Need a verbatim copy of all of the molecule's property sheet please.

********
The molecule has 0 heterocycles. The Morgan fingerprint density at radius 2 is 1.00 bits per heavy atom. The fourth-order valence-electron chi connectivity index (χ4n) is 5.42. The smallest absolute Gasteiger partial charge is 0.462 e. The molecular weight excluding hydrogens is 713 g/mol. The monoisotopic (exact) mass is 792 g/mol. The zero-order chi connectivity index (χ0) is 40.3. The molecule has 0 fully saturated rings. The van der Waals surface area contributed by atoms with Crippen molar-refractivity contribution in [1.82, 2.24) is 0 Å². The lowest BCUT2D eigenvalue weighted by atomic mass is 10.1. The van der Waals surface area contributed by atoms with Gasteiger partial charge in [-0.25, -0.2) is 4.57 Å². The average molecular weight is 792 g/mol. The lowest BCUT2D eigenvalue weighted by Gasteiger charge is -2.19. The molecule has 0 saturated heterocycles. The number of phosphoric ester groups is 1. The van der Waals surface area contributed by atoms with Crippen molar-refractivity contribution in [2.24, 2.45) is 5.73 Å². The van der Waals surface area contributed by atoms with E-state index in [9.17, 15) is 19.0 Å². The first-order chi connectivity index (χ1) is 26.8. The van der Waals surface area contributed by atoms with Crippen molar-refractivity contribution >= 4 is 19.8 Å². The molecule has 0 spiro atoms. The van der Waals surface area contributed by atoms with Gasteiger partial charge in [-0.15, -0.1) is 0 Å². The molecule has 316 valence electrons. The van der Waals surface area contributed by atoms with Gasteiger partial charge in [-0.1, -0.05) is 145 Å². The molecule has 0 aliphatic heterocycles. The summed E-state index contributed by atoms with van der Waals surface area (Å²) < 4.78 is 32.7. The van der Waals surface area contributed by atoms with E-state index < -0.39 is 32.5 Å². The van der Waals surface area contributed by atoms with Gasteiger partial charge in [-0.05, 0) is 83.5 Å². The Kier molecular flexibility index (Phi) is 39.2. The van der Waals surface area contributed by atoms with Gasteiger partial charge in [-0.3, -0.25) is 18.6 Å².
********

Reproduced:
The molecule has 0 heterocycles. The Morgan fingerprint density at radius 2 is 1.00 bits per heavy atom. The fourth-order valence-electron chi connectivity index (χ4n) is 5.42. The smallest absolute Gasteiger partial charge is 0.462 e. The molecular weight excluding hydrogens is 713 g/mol. The monoisotopic (exact) mass is 792 g/mol. The zero-order chi connectivity index (χ0) is 40.3. The molecule has 0 fully saturated rings. The van der Waals surface area contributed by atoms with Crippen molar-refractivity contribution in [1.82, 2.24) is 0 Å². The lowest BCUT2D eigenvalue weighted by atomic mass is 10.1. The van der Waals surface area contributed by atoms with Gasteiger partial charge in [-0.25, -0.2) is 4.57 Å². The average molecular weight is 792 g/mol. The lowest BCUT2D eigenvalue weighted by Gasteiger charge is -2.19. The molecule has 0 saturated heterocycles. The number of phosphoric ester groups is 1. The van der Waals surface area contributed by atoms with Crippen molar-refractivity contribution in [2.24, 2.45) is 5.73 Å². The van der Waals surface area contributed by atoms with E-state index in [9.17, 15) is 19.0 Å². The first-order chi connectivity index (χ1) is 26.8. The van der Waals surface area contributed by atoms with Crippen molar-refractivity contribution >= 4 is 19.8 Å². The molecule has 0 spiro atoms. The van der Waals surface area contributed by atoms with Gasteiger partial charge in [-0.15, -0.1) is 0 Å². The molecule has 316 valence electrons. The van der Waals surface area contributed by atoms with Gasteiger partial charge in [-0.1, -0.05) is 145 Å². The molecule has 0 aliphatic heterocycles. The summed E-state index contributed by atoms with van der Waals surface area (Å²) < 4.78 is 32.7. The van der Waals surface area contributed by atoms with E-state index < -0.39 is 32.5 Å². The van der Waals surface area contributed by atoms with Gasteiger partial charge in [-0.05, 0) is 83.5 Å². The Kier molecular flexibility index (Phi) is 39.2. The van der Waals surface area contributed by atoms with Gasteiger partial charge in [-0.3, -0.25) is 18.6 Å².